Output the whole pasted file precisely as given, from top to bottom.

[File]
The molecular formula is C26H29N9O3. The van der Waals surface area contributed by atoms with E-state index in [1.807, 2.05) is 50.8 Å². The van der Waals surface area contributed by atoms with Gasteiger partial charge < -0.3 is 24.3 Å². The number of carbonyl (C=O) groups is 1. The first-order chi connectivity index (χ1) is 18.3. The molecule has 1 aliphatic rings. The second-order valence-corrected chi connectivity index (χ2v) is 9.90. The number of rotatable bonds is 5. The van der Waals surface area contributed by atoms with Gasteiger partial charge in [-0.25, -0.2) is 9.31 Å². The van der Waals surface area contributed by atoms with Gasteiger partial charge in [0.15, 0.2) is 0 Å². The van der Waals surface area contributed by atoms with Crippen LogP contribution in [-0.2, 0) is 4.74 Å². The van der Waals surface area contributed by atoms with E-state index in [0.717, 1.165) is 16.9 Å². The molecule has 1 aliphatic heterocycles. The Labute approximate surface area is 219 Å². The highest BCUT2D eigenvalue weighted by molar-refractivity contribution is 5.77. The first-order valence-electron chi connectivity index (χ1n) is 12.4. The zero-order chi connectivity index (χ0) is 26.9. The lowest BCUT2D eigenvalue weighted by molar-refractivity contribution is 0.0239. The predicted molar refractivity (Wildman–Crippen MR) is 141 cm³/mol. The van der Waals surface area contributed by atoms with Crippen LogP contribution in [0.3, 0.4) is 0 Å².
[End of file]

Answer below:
The molecular formula is C26H29N9O3. The van der Waals surface area contributed by atoms with E-state index in [1.807, 2.05) is 50.8 Å². The van der Waals surface area contributed by atoms with Gasteiger partial charge < -0.3 is 24.3 Å². The number of carbonyl (C=O) groups is 1. The first-order chi connectivity index (χ1) is 18.3. The molecule has 1 aliphatic rings. The second-order valence-corrected chi connectivity index (χ2v) is 9.90. The number of rotatable bonds is 5. The van der Waals surface area contributed by atoms with Gasteiger partial charge in [-0.25, -0.2) is 9.31 Å². The van der Waals surface area contributed by atoms with Gasteiger partial charge in [0.15, 0.2) is 0 Å². The van der Waals surface area contributed by atoms with Crippen LogP contribution in [-0.2, 0) is 4.74 Å². The van der Waals surface area contributed by atoms with E-state index in [0.717, 1.165) is 16.9 Å². The molecule has 1 aliphatic heterocycles. The Labute approximate surface area is 219 Å². The highest BCUT2D eigenvalue weighted by molar-refractivity contribution is 5.77. The first-order valence-electron chi connectivity index (χ1n) is 12.4. The zero-order chi connectivity index (χ0) is 26.9. The lowest BCUT2D eigenvalue weighted by molar-refractivity contribution is 0.0239. The predicted molar refractivity (Wildman–Crippen MR) is 141 cm³/mol. The van der Waals surface area contributed by atoms with Crippen LogP contribution in [0.3, 0.4) is 0 Å².